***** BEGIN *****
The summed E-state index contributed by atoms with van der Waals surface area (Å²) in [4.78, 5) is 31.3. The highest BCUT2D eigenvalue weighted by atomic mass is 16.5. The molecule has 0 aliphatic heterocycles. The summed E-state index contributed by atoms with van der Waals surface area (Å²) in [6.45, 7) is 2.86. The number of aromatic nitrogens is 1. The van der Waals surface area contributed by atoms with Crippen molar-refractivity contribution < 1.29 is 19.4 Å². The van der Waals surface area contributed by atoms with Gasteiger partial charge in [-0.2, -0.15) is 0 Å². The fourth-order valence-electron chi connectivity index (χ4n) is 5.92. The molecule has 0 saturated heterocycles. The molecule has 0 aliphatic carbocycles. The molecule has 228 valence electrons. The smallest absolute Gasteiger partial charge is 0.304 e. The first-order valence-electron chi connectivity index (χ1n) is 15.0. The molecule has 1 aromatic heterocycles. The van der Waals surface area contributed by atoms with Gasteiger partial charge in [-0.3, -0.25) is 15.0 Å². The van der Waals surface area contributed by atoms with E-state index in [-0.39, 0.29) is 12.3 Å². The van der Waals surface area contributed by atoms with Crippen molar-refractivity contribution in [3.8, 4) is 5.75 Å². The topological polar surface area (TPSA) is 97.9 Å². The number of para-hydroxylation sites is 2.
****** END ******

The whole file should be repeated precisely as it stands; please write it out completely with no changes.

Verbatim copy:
The summed E-state index contributed by atoms with van der Waals surface area (Å²) in [4.78, 5) is 31.3. The highest BCUT2D eigenvalue weighted by atomic mass is 16.5. The molecule has 0 aliphatic heterocycles. The summed E-state index contributed by atoms with van der Waals surface area (Å²) in [6.45, 7) is 2.86. The number of aromatic nitrogens is 1. The van der Waals surface area contributed by atoms with Crippen molar-refractivity contribution < 1.29 is 19.4 Å². The van der Waals surface area contributed by atoms with Gasteiger partial charge in [-0.2, -0.15) is 0 Å². The fourth-order valence-electron chi connectivity index (χ4n) is 5.92. The molecule has 0 saturated heterocycles. The molecule has 0 aliphatic carbocycles. The molecule has 228 valence electrons. The smallest absolute Gasteiger partial charge is 0.304 e. The first-order valence-electron chi connectivity index (χ1n) is 15.0. The molecule has 1 aromatic heterocycles. The van der Waals surface area contributed by atoms with Gasteiger partial charge in [-0.3, -0.25) is 15.0 Å². The van der Waals surface area contributed by atoms with E-state index in [-0.39, 0.29) is 12.3 Å². The van der Waals surface area contributed by atoms with Crippen molar-refractivity contribution in [3.8, 4) is 5.75 Å². The topological polar surface area (TPSA) is 97.9 Å². The number of para-hydroxylation sites is 2.